Review: Clairefontaine Basic Notebook

Nothing makes a review harder than trying to write about something that’s high quality. I’m staring at this Clairefontaine Basic notebook on my desk and I’m tempted to make this review as complex as “It has Clairefontaine paper. You know what to expect.” and call that good. But alas, I think I’m supposed to say a few more words than that.

Clairefontaine Basic

The picture you’re looking at above this sentence is the Clairefontaine Basic notebook. I think Basic is a good name for it although at first glance you don’t see “basic”. When I think “basic” I think about the Mead single subject notebooks I used in school. I suppose putting this next to the Quo Vadis Habana or the Rhodia WebNotebook might force you to focus on the “basic” Basic but we’re not going to do that here. Instead, I’ll just run over the basics (yes, pun intended) of this notebook.

The Basic has nice textured hardboard covers with a raised Clairefontaine logo in the bottom right hand corner. It might not be super fancy but I think it looks great. It’s low key yet a lot better looking than a lot of other notebooks. Besides, I don’t think we buy notebooks for their looks… do we? Oh maybe we do and if that’s the case, this is a handsome notebook so you should be delighted. It’s also nice and flexible as I shall now demonstrate in the ever classic “bent notebook” picture.

Clairefontaine Basic flexibility

Perhaps the “basic” name comes from the binding, unlike everything else I’ve held in my hands that came from Exaclair, this notebook has a cloth binding. I don’t know that I own any other notebooks with this kind of binding, in fact I know I don’t. The beauty of this type of binding is the flexibility that allows the notebook to open flat on your desk. I think we all know the pain of dealing with a bound notebook that doesn’t lie flat. Basic yet functional, no complaints there.

Clairefontaine Basic binding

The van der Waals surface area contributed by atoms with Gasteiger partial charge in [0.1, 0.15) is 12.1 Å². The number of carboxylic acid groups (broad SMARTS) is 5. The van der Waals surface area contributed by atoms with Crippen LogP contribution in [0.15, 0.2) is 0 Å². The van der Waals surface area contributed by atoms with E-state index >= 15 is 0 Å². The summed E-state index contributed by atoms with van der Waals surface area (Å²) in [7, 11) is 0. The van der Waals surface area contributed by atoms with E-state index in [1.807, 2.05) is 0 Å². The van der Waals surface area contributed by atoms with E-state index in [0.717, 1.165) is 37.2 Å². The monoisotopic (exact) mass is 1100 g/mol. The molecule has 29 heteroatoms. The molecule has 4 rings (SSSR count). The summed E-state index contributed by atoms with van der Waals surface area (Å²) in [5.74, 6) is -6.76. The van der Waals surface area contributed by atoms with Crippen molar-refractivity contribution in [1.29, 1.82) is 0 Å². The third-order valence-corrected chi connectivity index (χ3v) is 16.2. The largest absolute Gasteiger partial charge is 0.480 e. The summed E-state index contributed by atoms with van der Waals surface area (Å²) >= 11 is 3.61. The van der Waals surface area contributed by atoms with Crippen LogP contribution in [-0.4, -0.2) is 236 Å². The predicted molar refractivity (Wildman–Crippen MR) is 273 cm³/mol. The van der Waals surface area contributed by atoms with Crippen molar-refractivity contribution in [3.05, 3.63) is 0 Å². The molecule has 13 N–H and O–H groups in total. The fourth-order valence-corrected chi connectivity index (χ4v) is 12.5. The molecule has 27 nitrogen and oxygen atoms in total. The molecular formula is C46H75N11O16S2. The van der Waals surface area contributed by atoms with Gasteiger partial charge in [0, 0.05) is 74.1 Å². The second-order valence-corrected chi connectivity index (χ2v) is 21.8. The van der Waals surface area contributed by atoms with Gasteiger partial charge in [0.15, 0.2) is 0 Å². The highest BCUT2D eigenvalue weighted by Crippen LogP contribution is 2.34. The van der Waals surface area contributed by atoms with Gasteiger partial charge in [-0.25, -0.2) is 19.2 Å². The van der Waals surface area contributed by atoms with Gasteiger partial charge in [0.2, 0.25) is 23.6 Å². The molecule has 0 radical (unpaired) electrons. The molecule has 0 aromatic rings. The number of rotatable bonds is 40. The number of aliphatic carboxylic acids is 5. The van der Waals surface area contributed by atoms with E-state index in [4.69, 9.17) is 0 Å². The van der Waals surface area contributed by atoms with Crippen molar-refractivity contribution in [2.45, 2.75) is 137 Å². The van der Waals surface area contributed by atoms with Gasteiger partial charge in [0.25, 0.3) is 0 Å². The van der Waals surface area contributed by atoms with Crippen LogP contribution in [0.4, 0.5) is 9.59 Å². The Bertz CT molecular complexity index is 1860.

And now we’re at the part of the review where one would typically scribble some random gibberish on a page and take a picture of it. Well guess what, I’m throwing that part out the window. This is a notebook made by Clairefontaine so I think you know what paper it uses. All you have to do is open the cover and caress a sheet to know it’s going to be a delight. I’m so confident it’s going to be an absolute dream to write in, I’m not even going to try. It’s Clairefontaine! Why bother? I’d bet we see the Lions in the Super Bowl before you find yourself disappointed with the 90g Clairefontaine paper inside these covers. It has the same amazingly bright white color you are familiar with in the Rhodia pads. The line spacing’s the same as well and the lines are just a bit brighter blue.

Clairefontaine Basic paper

Let me break it down to you. If you’re picky about your notebooks and you want something light years ahead of the stuff you’ll find at your local drugstore, go get yourself a Clairefontaine Basic. It’s 192 pages of pure Clairefontaine bliss and if you’ve touched anything with Clairefontaine, you know I’m not exaggerating.

And now I must get back to my NaNoWriMo writing! And you need to go shopping for a Clairefontaine Basic.

3 thoughts on “Review: Clairefontaine Basic Notebook

  1. I’ve been using the A4 version of this notebook for almost two years now, for my work notes. It is quite good. The paper is probably among the best for fountain pens. It has been kicked around in backpacks, data centers, and desks, the edges are a bit dirty, but it has held up tremendously well. It was dropped once, and caused some damage. Packing tape re-enforces the binding.

    The cloth binding is nice in that it does lay flat. This is good in most journals. For my purposes (capturing meeting notes, getting odd details in the field, etc.), I’ll likely look for a spiral bound notebook (to allow me to fold it back on itself).